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Lawmakers have urged the government to address the trend of holding dual nationality, which is illegal in China.
Jin Shuoren, a member of the National People's Congress Standing Committee, said on Thursday that although being a citizen of two or even more countries at the same time is not allowed in China, it has become an increasingly popular practice and the government needs to take more action to deal with it.
"The government should set up a system holding nationality information by compiling data from different agencies to compare and find out about holders of dual nationality," he said.
The lawmaker said many reasons have contributed to the growing number of people with dual nationality.
"Some citizens applied to renounce their nationality after moving to another country, but their information is not shared in a timely manner between foreign affairs offices and public security officials, and that has given rise to the trend." Apart from different information systems, Chen Yiyu, a member of the NPC Standing Committee argued some Chinese, after migrating overseas, do not tell public security officials they have changed their nationality, and continue to keep their hukou and identity cards for their convenience.
Hukou, a household registration system, as well as one's identity card, is widely required in daily life in China, and is needed to open a bank account or buy a car.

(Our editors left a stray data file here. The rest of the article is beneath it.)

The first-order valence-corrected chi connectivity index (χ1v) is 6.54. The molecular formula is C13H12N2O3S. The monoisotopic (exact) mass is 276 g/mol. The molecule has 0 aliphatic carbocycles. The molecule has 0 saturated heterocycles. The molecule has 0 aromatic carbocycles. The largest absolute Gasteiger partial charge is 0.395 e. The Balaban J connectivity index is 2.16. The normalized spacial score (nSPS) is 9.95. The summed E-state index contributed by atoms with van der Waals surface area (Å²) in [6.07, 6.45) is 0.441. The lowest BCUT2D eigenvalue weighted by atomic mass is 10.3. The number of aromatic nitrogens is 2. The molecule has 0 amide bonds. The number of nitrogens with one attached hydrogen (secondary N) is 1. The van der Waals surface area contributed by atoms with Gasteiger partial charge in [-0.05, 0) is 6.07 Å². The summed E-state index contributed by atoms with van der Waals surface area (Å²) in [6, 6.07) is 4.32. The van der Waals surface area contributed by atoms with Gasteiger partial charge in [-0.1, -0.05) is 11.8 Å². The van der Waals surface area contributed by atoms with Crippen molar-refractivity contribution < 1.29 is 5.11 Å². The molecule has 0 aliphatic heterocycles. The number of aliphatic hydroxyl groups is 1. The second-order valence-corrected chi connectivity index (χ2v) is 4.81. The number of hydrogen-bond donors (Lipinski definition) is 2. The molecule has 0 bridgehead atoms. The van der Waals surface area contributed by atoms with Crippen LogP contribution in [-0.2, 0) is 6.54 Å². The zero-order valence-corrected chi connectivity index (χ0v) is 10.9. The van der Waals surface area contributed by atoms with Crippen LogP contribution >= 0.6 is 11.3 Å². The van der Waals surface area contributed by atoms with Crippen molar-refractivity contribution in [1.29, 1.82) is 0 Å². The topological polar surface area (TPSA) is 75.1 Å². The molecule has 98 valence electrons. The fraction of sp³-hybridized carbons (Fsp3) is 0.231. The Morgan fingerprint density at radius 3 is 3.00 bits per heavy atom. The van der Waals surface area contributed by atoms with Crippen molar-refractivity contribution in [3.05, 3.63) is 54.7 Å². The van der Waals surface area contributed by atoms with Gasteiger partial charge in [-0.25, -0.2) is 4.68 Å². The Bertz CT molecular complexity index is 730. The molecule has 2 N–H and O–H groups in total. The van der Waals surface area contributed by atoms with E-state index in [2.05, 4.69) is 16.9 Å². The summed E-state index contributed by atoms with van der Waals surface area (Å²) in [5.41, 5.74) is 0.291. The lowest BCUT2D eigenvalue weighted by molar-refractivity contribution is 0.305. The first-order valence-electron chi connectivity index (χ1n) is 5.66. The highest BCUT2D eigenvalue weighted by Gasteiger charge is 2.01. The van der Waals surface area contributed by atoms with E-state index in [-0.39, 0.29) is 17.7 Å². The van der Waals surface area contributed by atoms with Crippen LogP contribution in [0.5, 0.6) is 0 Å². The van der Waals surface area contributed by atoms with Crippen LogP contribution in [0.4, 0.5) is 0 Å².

In practice, many people who have obtained foreign citizenship have managed to keep their hukou in China, Jin said.
China's Nationality Law, which came into effect in 1980, said China does not recognize dual nationality. When Chinese citizens take the nationality of another country, they must renounce their Chinese citizenship — and vice versa — but the stipulation has been criticized as being too harsh and may drive away overseas talents.
A report issued in 2011 by Huaqiao University, a subordinate college of the State Council's Overseas Chinese Affairs Office, said the number of overseas Chinese has topped 45 million.
Gao Siren, director of the Overseas Chinese Affairs Committee of the National People's Congress, said overseas Chinese have long called on the government to streamline the paperwork for them to return to China by issuing more "green cards" or lifting the ban on dual nationality.
Liu Guofu, a law professor with Beijing Institute of Technology, said the Immigration Law should be designed to improve the competitiveness of a country, and its limits on population mobility, especially on top-notch experts and overseas Chinese, may diminish China's attractiveness.
South Korea last year amended its law to allow overseas South Koreans, immigrants married to South Koreans and international talents to hold dual citizenship, after Vietnam made similar changes in 2009.
Liu said more than 90 countries and regions currently recognize dual nationality.